Looking back, the 4-level prevention model was developed from the collective wisdom of researchers, service providers, policy analysts and birth mothers while implementing prevention initiatives in Canada. Further adaptations have included larger policy components that are key to prevention of alcohol problems. The development process of the model underscores how no one agency or approach can cover FASD prevention. It requires efforts in each of the levels, in ways that are mutually reinforcing.

For more on these topics, see earlier posts:

FASD PREVENTION WITH INDIGENOUS COMMUNITIES IN AUSTRALIA April 3, 2017

FASD PREVENTION CAMPAIGNS LINK TO SUPPORT January 29, 2018

BRIEF INTERVENTIONS TO DECREASE ALCOHOL MISUSE IN WOMEN November 26, 2013

HOLISTIC AND SPECIALIZED SUPPORT FOR PREGNANT WOMEN: LEVEL 3 PREVENTION November 21, 2016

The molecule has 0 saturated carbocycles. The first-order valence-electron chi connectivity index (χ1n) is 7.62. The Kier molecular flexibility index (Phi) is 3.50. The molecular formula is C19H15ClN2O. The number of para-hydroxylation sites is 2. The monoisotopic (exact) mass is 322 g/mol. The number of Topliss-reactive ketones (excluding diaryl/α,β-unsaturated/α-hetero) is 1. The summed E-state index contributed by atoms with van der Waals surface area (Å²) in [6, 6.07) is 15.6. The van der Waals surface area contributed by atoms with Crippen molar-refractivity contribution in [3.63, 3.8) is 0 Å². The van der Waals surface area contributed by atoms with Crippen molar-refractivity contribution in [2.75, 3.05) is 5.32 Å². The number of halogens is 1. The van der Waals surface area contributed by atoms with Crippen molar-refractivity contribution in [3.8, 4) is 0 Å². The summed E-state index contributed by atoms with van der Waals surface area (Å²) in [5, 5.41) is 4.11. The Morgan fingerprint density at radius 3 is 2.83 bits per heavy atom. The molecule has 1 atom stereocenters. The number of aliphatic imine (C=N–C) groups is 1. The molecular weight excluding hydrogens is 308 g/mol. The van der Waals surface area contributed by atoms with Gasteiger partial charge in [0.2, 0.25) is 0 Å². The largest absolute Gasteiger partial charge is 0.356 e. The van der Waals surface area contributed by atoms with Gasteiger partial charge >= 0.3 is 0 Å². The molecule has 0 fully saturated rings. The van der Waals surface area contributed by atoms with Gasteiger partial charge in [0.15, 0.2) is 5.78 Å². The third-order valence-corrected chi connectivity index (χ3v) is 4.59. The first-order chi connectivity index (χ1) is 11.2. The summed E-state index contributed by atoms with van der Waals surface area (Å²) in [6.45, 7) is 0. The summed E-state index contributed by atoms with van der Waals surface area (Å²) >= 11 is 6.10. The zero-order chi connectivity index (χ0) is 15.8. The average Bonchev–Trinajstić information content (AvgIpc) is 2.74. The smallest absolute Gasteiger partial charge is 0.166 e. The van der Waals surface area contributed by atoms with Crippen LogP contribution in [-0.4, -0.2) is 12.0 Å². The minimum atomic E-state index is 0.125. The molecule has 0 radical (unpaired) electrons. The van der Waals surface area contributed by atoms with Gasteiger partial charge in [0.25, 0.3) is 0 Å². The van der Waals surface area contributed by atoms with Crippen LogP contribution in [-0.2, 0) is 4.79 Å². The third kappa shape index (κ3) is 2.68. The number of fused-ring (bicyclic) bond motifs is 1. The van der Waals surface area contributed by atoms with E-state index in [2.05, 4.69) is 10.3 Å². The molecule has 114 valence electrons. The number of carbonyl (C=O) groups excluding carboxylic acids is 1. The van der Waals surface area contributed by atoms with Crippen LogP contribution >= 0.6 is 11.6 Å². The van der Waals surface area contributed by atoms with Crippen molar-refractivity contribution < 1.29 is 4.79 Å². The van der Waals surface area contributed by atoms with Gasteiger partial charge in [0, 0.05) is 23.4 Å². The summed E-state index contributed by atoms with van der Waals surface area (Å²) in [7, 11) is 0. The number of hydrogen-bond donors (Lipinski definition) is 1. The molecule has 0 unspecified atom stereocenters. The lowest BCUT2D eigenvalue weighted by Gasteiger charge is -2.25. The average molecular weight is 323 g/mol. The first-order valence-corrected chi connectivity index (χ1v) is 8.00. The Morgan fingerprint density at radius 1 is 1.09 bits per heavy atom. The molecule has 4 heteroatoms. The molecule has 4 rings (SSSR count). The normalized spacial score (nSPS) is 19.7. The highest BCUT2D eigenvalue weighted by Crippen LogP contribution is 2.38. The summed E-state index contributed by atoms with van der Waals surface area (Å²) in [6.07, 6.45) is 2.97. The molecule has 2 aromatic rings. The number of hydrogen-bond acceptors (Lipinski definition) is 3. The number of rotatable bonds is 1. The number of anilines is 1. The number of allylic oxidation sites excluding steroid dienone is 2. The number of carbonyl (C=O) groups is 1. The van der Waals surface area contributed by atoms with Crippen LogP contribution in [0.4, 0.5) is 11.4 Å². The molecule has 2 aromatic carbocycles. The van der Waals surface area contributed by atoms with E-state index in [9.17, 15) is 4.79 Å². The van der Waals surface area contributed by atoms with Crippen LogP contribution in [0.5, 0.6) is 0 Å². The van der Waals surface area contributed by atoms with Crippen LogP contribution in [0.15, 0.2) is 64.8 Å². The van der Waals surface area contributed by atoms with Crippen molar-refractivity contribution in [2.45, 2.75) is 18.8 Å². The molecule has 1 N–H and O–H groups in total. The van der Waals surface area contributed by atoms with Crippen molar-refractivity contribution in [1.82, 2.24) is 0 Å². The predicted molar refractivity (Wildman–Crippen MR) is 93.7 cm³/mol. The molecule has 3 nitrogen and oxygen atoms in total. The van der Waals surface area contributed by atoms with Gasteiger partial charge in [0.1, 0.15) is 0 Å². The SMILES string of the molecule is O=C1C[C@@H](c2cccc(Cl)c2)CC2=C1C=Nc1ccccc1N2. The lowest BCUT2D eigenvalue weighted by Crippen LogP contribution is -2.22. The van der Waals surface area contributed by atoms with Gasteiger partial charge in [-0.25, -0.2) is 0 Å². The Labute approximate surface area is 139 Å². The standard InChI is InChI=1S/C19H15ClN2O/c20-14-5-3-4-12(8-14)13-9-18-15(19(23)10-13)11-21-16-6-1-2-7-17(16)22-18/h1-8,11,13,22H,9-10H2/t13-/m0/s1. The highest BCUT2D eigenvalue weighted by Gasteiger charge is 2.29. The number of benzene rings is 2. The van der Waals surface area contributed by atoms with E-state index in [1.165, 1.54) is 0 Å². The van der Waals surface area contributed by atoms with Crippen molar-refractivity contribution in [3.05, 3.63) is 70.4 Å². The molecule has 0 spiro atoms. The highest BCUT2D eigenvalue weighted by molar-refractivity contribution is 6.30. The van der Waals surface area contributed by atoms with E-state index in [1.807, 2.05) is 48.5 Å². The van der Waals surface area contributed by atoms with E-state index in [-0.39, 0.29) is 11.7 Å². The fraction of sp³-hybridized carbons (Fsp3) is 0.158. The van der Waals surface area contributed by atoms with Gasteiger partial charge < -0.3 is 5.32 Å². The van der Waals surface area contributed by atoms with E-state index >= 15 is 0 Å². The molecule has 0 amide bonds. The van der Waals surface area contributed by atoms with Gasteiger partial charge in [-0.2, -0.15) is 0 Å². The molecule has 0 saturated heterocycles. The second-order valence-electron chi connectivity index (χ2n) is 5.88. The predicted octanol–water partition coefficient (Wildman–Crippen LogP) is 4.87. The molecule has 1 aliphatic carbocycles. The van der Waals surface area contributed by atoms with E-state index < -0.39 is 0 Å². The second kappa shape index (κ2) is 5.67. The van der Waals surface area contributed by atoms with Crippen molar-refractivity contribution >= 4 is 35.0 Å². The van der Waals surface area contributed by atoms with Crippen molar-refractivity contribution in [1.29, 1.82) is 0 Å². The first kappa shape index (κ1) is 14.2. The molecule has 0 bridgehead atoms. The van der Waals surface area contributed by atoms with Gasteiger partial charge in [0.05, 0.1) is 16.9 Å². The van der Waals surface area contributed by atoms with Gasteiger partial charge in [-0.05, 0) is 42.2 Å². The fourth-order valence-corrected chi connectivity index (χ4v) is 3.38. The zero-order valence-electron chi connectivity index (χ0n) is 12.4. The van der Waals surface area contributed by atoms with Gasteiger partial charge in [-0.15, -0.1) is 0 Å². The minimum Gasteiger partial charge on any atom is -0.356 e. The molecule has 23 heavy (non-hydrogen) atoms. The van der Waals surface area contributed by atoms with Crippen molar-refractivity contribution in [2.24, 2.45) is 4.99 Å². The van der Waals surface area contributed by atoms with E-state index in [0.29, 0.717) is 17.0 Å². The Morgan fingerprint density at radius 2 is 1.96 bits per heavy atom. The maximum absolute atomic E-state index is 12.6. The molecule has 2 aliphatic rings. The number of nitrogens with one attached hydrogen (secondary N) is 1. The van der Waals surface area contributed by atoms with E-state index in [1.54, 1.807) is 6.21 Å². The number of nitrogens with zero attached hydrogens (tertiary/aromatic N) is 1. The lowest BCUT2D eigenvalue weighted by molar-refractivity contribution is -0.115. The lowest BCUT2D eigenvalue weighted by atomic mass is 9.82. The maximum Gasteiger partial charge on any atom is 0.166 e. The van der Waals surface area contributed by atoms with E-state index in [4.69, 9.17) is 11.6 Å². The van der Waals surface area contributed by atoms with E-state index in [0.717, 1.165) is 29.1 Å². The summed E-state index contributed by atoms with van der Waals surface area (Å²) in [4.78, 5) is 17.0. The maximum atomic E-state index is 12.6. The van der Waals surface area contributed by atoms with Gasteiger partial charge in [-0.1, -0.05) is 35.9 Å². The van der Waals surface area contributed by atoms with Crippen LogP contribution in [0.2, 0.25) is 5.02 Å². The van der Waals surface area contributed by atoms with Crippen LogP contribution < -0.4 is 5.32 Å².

THE MOTHERING PROJECT/MANITO IKWE KAGIIKWE IN WINNIPEG, MANITOBA May 1, 2015

INTEGRATING FASD PREVENTION AND ALCOHOL POLICY March 17, 2011

NEW ZEALAND’S NEW ACTION PLAN TO ADDRESS FASD September 17, 2016

plan

Elizabeth Elliott recently wrote a short article describing current FASD prevention efforts in Australia for the journal Public Health Research and Practice (available here).

Increasing awareness and understanding of FASD has resulted in a number of positive developments at a national level, including a federal parliamentary inquiry into FASD (2011), the development of an Australian Government action plan to prevent FASD (2013) and the announcement of government funding to progress the plan and appoint a National FASD Technical Network (June 2014).

Some of the earliest FASD prevention activities in Australia were led by indigenous communities. In 2007, a group of Aboriginal women from Fitzroy Crossing in remote northern Western Australia led a campaign to place a ban on the sale of full strength alcohol in their community.

This led to the Lililwan Project, the first ever prevalence study of FASD in Australia and a partnership between Nindilingarri Cultural Health Services, Marninwarntikura Woman’s Resource Centre, the George Institute for Global Health and the Discipline of Paediatrics and Child Health at The University of Sydney Medical School.